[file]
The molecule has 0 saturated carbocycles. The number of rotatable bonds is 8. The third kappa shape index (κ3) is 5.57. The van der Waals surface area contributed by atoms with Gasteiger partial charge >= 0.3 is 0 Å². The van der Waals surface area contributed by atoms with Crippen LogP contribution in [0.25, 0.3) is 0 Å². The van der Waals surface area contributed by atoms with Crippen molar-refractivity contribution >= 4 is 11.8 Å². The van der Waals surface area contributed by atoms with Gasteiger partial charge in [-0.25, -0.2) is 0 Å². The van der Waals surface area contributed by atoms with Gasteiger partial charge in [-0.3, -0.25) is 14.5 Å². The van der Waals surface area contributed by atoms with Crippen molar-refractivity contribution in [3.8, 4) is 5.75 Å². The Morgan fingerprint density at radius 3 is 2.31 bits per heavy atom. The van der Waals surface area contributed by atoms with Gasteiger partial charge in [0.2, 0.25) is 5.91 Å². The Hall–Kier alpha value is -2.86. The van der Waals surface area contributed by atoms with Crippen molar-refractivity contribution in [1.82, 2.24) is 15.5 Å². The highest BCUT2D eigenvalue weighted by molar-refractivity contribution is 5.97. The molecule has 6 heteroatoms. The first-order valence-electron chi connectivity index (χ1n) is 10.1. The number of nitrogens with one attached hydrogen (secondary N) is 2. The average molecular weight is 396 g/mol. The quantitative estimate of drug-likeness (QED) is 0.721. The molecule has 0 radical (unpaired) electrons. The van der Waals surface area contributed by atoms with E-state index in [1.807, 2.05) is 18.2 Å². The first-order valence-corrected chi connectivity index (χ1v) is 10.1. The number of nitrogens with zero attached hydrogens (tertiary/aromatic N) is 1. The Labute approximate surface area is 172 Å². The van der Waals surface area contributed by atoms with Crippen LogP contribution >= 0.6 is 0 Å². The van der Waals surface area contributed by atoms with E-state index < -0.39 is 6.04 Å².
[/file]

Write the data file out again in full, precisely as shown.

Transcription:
The molecule has 0 saturated carbocycles. The number of rotatable bonds is 8. The third kappa shape index (κ3) is 5.57. The van der Waals surface area contributed by atoms with Gasteiger partial charge >= 0.3 is 0 Å². The van der Waals surface area contributed by atoms with Crippen LogP contribution in [0.25, 0.3) is 0 Å². The van der Waals surface area contributed by atoms with Crippen molar-refractivity contribution >= 4 is 11.8 Å². The van der Waals surface area contributed by atoms with Gasteiger partial charge in [-0.25, -0.2) is 0 Å². The van der Waals surface area contributed by atoms with Gasteiger partial charge in [-0.3, -0.25) is 14.5 Å². The van der Waals surface area contributed by atoms with Crippen molar-refractivity contribution in [3.8, 4) is 5.75 Å². The Morgan fingerprint density at radius 3 is 2.31 bits per heavy atom. The van der Waals surface area contributed by atoms with Gasteiger partial charge in [0.2, 0.25) is 5.91 Å². The Hall–Kier alpha value is -2.86. The van der Waals surface area contributed by atoms with Crippen molar-refractivity contribution in [1.82, 2.24) is 15.5 Å². The highest BCUT2D eigenvalue weighted by molar-refractivity contribution is 5.97. The molecule has 6 heteroatoms. The first-order valence-electron chi connectivity index (χ1n) is 10.1. The number of nitrogens with one attached hydrogen (secondary N) is 2. The average molecular weight is 396 g/mol. The quantitative estimate of drug-likeness (QED) is 0.721. The molecule has 0 radical (unpaired) electrons. The van der Waals surface area contributed by atoms with E-state index in [1.807, 2.05) is 18.2 Å². The first-order valence-corrected chi connectivity index (χ1v) is 10.1. The number of nitrogens with zero attached hydrogens (tertiary/aromatic N) is 1. The Labute approximate surface area is 172 Å². The van der Waals surface area contributed by atoms with Crippen LogP contribution >= 0.6 is 0 Å². The van der Waals surface area contributed by atoms with E-state index < -0.39 is 6.04 Å².